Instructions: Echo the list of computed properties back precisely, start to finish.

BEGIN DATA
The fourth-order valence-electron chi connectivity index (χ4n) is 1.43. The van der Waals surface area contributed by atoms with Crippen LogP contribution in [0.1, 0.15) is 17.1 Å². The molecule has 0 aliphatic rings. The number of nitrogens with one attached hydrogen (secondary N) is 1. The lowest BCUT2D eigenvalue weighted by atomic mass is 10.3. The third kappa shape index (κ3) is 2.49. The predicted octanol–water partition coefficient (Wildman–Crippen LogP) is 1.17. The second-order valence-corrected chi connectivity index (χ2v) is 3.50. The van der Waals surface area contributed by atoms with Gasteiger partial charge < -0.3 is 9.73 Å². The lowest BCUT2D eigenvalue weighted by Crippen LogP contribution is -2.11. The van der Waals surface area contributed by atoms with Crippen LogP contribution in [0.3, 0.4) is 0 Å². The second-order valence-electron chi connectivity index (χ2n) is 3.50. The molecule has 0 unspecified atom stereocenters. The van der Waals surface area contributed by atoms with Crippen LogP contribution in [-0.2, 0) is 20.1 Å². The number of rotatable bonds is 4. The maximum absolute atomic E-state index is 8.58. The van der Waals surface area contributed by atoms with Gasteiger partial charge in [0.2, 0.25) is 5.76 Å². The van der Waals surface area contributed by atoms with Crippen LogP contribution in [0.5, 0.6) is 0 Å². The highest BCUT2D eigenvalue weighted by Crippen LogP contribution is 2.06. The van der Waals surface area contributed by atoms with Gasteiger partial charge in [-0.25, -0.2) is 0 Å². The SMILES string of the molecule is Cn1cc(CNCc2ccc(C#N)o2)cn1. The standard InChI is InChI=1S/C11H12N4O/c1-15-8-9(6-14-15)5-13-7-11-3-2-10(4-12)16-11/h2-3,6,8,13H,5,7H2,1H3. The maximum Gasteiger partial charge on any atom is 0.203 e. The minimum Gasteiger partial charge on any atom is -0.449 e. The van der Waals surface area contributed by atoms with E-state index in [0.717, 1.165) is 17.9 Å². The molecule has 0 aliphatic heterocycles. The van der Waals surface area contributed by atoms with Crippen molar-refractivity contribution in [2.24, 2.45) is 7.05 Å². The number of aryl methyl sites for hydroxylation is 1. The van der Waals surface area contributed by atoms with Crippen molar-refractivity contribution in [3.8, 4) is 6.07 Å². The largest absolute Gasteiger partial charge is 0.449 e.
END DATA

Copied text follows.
The fourth-order valence-electron chi connectivity index (χ4n) is 1.43. The van der Waals surface area contributed by atoms with Crippen LogP contribution in [0.1, 0.15) is 17.1 Å². The molecule has 0 aliphatic rings. The number of nitrogens with one attached hydrogen (secondary N) is 1. The lowest BCUT2D eigenvalue weighted by atomic mass is 10.3. The third kappa shape index (κ3) is 2.49. The predicted octanol–water partition coefficient (Wildman–Crippen LogP) is 1.17. The second-order valence-corrected chi connectivity index (χ2v) is 3.50. The van der Waals surface area contributed by atoms with Gasteiger partial charge < -0.3 is 9.73 Å². The lowest BCUT2D eigenvalue weighted by Crippen LogP contribution is -2.11. The van der Waals surface area contributed by atoms with Crippen LogP contribution in [0.3, 0.4) is 0 Å². The second-order valence-electron chi connectivity index (χ2n) is 3.50. The molecule has 0 unspecified atom stereocenters. The van der Waals surface area contributed by atoms with Crippen LogP contribution in [-0.2, 0) is 20.1 Å². The number of rotatable bonds is 4. The maximum absolute atomic E-state index is 8.58. The van der Waals surface area contributed by atoms with Gasteiger partial charge in [0.2, 0.25) is 5.76 Å². The van der Waals surface area contributed by atoms with Crippen LogP contribution in [0.5, 0.6) is 0 Å². The highest BCUT2D eigenvalue weighted by Crippen LogP contribution is 2.06. The van der Waals surface area contributed by atoms with Gasteiger partial charge in [-0.25, -0.2) is 0 Å². The SMILES string of the molecule is Cn1cc(CNCc2ccc(C#N)o2)cn1. The standard InChI is InChI=1S/C11H12N4O/c1-15-8-9(6-14-15)5-13-7-11-3-2-10(4-12)16-11/h2-3,6,8,13H,5,7H2,1H3. The maximum Gasteiger partial charge on any atom is 0.203 e. The minimum Gasteiger partial charge on any atom is -0.449 e. The van der Waals surface area contributed by atoms with E-state index in [0.717, 1.165) is 17.9 Å². The molecule has 0 aliphatic heterocycles. The van der Waals surface area contributed by atoms with Crippen molar-refractivity contribution in [2.24, 2.45) is 7.05 Å². The number of aryl methyl sites for hydroxylation is 1. The van der Waals surface area contributed by atoms with Crippen molar-refractivity contribution in [3.8, 4) is 6.07 Å². The largest absolute Gasteiger partial charge is 0.449 e.